Agile for Embedded Conference - Lunch and Learn Sessions

Conference Programme Additional Talks

In addition to the Conference Programme, there will be additional optional talks during the lunchtime break.  

These shorter ‘Lunch and Learn’ sessions will be hosted by QA Systems and Hitex, who will be sharing their expertise in the Agile space.

Why a Lunch and Learn?

We want everyone to get as much as they can from the day.

As we had such a good response to our call for papers, we looked for an innovative way to be able to include as many talks as possible, whilst maintaining a balanced programme. As a result, we are offering these additional talks, which delegates can choose to attend during the lunch break.

This means that delegates can now ‘Lunch and Learn’, attend the exhibition and network, in addition to attending the main Agile for Embedded conference sessions.

Abstracts and Speaker Bios

Using a Developer test framework with MDK-ARM - Trevor Martin, Hitex

Detecting and fixing bugs in an embedded system can be expensive and time consuming process particularly in a late stage of a project. While unit testing is a formal phase of a project the use of a Developer test framework during the design cycle can speed development, detect bugs early and build confidence that the code is working as expected.

In this presentation we will look at how to add a Developer Test Framework to the popular Keil  MDK-ARM toolchain and show how to create test cases for Cortex-M microcontroller projects.

About Trevor

trevor blue shirt small.jpg

Trevor is a specialist for Arm based microcontrollers. His role includes sales and support for development tools, consulting and project management, developing and presenting workshops and training courses and being all-round Arm guru.
Trevor has also written a number of introductory books to accompany popular microcontrollers and development software, the latest one of which based on his popular Cortex course, was published in May 2013, updated mid 2016 and has a third revision scheduled for 2020.

Automated Testing in a DevOps CI Pipeline - Matt Davis, QA Systems 

Learn how configuring tests in a continuous integration Jenkins DevOps pipeline can be automated to allow continuous testing for every code check-in. See examples of automating compliance with architectural design, software metrics and coding standards pre-test. Overviewing automation of pipeline Steps within Stages, the scripting options, triggers and quality gates for fully automated testing and reporting. 

Understanding the agile benefits of software analysis and test infrastructure as code for automated testing in a DevOps pipeline.

About Matt

matt davis.png

Matt started his professional career in software quality assurance at IPL - a leading independent UK software and systems house. As a qualified software auditor, he worked for 5 years on multi-million pound projects from business critical telecoms to safety critical systems. Since 1996 he has developed and globally marketed embedded unit and integration testing solutions for a diverse range of business safety-critical customers. He left IPL as Products Partner Manager to join QA Systems with the acquisition of the testing products business unit in 2012. In 2015, Matt was appointed Managing Director of QA Systems Ltd.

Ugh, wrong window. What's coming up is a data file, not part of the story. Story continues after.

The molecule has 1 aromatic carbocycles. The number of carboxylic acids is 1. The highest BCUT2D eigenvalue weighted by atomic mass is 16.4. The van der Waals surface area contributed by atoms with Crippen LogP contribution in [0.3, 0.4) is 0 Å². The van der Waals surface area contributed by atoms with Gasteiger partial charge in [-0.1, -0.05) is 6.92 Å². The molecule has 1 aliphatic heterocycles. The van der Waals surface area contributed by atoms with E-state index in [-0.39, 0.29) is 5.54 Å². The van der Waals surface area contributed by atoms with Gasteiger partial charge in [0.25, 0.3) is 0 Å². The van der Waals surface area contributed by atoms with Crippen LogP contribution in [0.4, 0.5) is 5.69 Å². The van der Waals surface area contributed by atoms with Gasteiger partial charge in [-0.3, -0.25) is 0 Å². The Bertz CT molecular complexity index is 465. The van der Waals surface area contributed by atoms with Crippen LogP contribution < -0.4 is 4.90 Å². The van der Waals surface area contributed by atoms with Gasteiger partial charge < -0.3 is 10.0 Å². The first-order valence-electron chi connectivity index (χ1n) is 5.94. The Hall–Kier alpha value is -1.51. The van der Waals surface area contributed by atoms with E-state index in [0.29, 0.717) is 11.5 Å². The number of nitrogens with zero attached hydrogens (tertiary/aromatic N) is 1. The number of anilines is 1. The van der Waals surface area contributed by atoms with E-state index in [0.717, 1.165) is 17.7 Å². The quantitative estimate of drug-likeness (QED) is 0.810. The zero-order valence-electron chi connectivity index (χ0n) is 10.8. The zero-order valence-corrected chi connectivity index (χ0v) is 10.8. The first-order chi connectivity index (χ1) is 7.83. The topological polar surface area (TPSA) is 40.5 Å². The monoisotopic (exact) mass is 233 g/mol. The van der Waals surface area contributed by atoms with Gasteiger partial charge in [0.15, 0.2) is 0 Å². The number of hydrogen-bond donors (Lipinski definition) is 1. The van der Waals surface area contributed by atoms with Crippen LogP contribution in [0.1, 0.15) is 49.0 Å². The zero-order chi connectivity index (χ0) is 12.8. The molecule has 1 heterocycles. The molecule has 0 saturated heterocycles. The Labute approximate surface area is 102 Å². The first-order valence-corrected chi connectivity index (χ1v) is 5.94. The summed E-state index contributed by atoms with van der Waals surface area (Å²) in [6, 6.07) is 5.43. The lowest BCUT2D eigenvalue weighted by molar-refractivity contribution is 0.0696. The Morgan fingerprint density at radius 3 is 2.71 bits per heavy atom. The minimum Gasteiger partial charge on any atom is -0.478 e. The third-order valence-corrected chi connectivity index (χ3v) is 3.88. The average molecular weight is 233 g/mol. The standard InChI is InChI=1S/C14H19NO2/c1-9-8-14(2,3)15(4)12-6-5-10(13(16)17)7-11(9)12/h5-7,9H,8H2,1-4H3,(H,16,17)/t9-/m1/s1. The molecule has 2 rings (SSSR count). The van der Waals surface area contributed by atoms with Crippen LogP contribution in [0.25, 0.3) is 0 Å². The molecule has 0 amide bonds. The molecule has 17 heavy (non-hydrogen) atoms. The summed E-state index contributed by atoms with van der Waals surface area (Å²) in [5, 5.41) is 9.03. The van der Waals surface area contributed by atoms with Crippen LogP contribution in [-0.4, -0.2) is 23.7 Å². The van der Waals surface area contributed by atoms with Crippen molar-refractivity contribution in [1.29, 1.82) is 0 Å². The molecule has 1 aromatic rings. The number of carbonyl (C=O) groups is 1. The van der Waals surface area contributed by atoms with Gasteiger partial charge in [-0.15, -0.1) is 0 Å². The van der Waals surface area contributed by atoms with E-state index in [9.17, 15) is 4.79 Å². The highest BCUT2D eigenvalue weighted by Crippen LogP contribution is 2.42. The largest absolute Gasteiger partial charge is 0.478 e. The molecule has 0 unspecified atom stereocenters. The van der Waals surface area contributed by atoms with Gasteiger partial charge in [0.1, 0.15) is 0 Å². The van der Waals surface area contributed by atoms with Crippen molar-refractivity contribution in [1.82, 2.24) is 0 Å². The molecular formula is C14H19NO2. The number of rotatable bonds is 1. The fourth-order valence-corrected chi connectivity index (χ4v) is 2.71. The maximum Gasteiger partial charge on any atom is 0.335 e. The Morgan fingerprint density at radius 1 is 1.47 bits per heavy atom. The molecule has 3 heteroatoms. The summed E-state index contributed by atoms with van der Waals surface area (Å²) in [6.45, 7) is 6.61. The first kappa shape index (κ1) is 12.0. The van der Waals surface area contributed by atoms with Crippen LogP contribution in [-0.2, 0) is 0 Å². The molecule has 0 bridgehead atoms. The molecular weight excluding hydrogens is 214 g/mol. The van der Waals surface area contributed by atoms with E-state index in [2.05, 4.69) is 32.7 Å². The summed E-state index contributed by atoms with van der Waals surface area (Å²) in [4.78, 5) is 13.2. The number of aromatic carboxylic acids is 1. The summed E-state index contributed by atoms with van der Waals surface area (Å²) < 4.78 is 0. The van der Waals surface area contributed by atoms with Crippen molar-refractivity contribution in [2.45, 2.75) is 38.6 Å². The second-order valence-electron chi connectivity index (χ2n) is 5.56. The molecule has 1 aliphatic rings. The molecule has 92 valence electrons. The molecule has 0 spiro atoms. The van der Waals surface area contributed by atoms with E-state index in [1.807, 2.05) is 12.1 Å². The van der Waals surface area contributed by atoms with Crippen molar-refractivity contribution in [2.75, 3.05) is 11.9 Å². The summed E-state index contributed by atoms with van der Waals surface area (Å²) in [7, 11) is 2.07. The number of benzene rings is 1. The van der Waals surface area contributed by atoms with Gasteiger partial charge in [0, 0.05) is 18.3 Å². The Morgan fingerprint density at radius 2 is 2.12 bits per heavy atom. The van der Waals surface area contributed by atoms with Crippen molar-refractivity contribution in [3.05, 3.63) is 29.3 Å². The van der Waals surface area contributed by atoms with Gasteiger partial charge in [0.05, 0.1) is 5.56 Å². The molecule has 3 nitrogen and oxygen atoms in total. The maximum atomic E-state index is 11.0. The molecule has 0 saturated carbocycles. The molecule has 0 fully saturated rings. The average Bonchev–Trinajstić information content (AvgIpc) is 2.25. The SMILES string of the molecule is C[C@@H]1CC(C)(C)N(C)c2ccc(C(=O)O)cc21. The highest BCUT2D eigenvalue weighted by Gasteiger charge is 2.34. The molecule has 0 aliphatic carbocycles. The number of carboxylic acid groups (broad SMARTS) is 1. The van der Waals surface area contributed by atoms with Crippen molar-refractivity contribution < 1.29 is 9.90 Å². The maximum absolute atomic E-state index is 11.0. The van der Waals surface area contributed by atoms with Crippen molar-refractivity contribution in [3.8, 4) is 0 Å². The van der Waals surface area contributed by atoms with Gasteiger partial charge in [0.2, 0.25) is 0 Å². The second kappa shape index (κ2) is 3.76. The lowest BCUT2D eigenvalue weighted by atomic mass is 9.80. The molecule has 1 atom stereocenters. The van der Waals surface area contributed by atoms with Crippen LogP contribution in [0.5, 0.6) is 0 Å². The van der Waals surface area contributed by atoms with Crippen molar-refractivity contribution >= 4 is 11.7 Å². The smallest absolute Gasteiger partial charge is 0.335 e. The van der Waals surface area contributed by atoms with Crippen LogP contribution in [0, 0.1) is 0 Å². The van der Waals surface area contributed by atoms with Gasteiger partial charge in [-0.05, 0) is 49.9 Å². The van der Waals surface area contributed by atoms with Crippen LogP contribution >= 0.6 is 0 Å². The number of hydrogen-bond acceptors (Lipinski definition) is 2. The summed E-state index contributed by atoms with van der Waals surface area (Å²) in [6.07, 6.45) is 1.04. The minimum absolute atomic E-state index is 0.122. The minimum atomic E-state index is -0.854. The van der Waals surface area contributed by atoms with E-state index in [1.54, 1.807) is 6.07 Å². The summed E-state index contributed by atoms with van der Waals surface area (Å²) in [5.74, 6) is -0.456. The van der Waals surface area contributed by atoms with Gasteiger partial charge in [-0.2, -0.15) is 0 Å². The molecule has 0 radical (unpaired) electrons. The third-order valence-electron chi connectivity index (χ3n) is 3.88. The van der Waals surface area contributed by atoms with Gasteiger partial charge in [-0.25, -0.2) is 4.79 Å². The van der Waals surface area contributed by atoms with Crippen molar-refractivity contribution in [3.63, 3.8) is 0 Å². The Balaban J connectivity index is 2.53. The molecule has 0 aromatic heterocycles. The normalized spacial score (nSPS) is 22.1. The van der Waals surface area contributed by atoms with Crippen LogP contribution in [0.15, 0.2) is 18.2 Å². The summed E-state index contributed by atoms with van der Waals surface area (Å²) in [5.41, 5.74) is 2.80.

If you don’t want defects in your code, then don’t put them in! - Mark Richardson, LDRA

That much is obvious, but how can it be achieved? This presentation will explore two of the important techniques available to Agile developers that can really help avoid putting defects into application code. 

Coding defects: As soon as any code is written, static analysis should be performed on the code to check the compliance to a coding standard such as MISRA C:2012. This is the best way to ensure that coding errors are avoided.

Application defects: Any iterative development process involves requirements are fluid and flexible within each iteration. But only by demonstrating that code meets requirements can anyone be sure that it does what it should. This conundrum can be resolved by confirming detailed requirements at the end of each iteration, and by then testing against those requirements - preferably on the embedded target.  

Come and hear what makes these analysis techniques easy to apply, helping you to avoid putting defects in your code!


Mark Richardson has over 30 years of experience in the development of real-time embedded software in C, C++ and Java. He is currently working for LDRA, where he is a Lead Field Application Engineer working in close collaboration with LDRA’s numerous distributors.  Prior to joining LDRA, Mark was the lead application engineer for IBM Rational Rhapsody and has over 12 years of experience using UML on embedded projects. Mark has lived in the UK, France and the USA, working on a variety of embedded projects and is currently living in the UK.

Back to Agenda

Book tickets